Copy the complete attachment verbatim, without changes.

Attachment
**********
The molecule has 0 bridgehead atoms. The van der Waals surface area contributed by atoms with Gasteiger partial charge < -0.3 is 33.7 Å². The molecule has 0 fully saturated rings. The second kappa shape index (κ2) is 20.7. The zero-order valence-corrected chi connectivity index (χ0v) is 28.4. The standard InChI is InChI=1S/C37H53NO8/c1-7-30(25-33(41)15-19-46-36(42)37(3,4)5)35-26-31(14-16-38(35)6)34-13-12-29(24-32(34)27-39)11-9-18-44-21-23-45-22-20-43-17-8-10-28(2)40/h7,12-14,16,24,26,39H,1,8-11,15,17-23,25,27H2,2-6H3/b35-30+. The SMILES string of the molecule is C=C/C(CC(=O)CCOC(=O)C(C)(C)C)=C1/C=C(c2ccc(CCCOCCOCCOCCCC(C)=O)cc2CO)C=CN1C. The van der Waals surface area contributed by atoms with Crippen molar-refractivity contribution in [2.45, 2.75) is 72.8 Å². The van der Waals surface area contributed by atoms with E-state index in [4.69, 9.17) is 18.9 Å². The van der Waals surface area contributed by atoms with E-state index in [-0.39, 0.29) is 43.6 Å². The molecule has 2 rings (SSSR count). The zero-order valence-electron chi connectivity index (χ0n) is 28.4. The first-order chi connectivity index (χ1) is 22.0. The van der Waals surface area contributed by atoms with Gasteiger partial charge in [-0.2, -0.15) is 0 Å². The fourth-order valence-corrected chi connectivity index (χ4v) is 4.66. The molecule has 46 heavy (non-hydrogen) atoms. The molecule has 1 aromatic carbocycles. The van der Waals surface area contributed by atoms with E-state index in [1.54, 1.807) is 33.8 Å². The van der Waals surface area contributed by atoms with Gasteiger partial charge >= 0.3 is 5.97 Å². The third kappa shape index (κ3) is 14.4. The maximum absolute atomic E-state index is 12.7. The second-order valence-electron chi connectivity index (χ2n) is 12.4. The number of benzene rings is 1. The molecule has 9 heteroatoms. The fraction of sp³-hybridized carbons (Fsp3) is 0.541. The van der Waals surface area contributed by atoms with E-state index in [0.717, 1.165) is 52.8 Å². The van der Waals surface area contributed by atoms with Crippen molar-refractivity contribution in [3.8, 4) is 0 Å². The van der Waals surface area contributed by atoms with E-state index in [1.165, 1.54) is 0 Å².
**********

The molecule has 0 bridgehead atoms. The van der Waals surface area contributed by atoms with Gasteiger partial charge < -0.3 is 33.7 Å². The molecule has 0 fully saturated rings. The second kappa shape index (κ2) is 20.7. The zero-order valence-corrected chi connectivity index (χ0v) is 28.4. The standard InChI is InChI=1S/C37H53NO8/c1-7-30(25-33(41)15-19-46-36(42)37(3,4)5)35-26-31(14-16-38(35)6)34-13-12-29(24-32(34)27-39)11-9-18-44-21-23-45-22-20-43-17-8-10-28(2)40/h7,12-14,16,24,26,39H,1,8-11,15,17-23,25,27H2,2-6H3/b35-30+. The SMILES string of the molecule is C=C/C(CC(=O)CCOC(=O)C(C)(C)C)=C1/C=C(c2ccc(CCCOCCOCCOCCCC(C)=O)cc2CO)C=CN1C. The van der Waals surface area contributed by atoms with Crippen molar-refractivity contribution in [2.45, 2.75) is 72.8 Å². The van der Waals surface area contributed by atoms with E-state index in [4.69, 9.17) is 18.9 Å². The van der Waals surface area contributed by atoms with E-state index in [-0.39, 0.29) is 43.6 Å². The molecule has 2 rings (SSSR count). The zero-order valence-electron chi connectivity index (χ0n) is 28.4. The first-order chi connectivity index (χ1) is 22.0. The van der Waals surface area contributed by atoms with Gasteiger partial charge in [-0.2, -0.15) is 0 Å². The fourth-order valence-corrected chi connectivity index (χ4v) is 4.66. The molecule has 46 heavy (non-hydrogen) atoms. The molecule has 1 aromatic carbocycles. The van der Waals surface area contributed by atoms with E-state index in [1.54, 1.807) is 33.8 Å². The van der Waals surface area contributed by atoms with Gasteiger partial charge >= 0.3 is 5.97 Å². The third kappa shape index (κ3) is 14.4. The maximum absolute atomic E-state index is 12.7. The second-order valence-electron chi connectivity index (χ2n) is 12.4. The number of benzene rings is 1. The molecule has 9 heteroatoms. The fraction of sp³-hybridized carbons (Fsp3) is 0.541. The van der Waals surface area contributed by atoms with E-state index in [0.717, 1.165) is 52.8 Å². The van der Waals surface area contributed by atoms with Crippen molar-refractivity contribution in [3.8, 4) is 0 Å². The van der Waals surface area contributed by atoms with E-state index in [1.165, 1.54) is 0 Å².